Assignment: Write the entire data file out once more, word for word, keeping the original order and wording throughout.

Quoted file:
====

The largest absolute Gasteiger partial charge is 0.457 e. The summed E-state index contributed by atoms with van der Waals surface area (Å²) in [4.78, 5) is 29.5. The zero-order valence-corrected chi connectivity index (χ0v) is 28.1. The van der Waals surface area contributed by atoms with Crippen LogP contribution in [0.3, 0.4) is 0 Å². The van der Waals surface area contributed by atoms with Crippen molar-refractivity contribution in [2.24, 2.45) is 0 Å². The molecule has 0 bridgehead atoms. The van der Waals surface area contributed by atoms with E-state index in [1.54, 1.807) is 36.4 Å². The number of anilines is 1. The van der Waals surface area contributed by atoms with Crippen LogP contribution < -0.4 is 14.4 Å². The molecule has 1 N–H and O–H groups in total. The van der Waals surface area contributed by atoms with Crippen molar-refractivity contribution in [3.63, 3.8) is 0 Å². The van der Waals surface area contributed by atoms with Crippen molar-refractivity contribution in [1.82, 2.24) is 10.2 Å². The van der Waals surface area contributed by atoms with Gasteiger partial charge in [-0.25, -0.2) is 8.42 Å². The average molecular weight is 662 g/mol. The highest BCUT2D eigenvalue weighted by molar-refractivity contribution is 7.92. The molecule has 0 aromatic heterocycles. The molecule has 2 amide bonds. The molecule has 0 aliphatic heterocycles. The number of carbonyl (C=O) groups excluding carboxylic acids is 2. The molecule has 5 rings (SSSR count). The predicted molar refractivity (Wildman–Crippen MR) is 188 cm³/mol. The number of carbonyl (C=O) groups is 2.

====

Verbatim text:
The largest absolute Gasteiger partial charge is 0.457 e. The summed E-state index contributed by atoms with van der Waals surface area (Å²) in [4.78, 5) is 29.5. The zero-order valence-corrected chi connectivity index (χ0v) is 28.1. The van der Waals surface area contributed by atoms with Crippen LogP contribution in [0.3, 0.4) is 0 Å². The van der Waals surface area contributed by atoms with Crippen molar-refractivity contribution in [2.24, 2.45) is 0 Å². The molecule has 0 bridgehead atoms. The van der Waals surface area contributed by atoms with E-state index in [1.54, 1.807) is 36.4 Å². The number of anilines is 1. The van der Waals surface area contributed by atoms with Crippen LogP contribution < -0.4 is 14.4 Å². The molecule has 1 N–H and O–H groups in total. The van der Waals surface area contributed by atoms with Crippen molar-refractivity contribution in [3.63, 3.8) is 0 Å². The van der Waals surface area contributed by atoms with Crippen molar-refractivity contribution in [1.82, 2.24) is 10.2 Å². The van der Waals surface area contributed by atoms with Gasteiger partial charge in [-0.25, -0.2) is 8.42 Å². The average molecular weight is 662 g/mol. The highest BCUT2D eigenvalue weighted by molar-refractivity contribution is 7.92. The molecule has 0 aromatic heterocycles. The molecule has 2 amide bonds. The molecule has 0 aliphatic heterocycles. The number of carbonyl (C=O) groups excluding carboxylic acids is 2. The molecule has 5 rings (SSSR count). The predicted molar refractivity (Wildman–Crippen MR) is 188 cm³/mol. The number of carbonyl (C=O) groups is 2.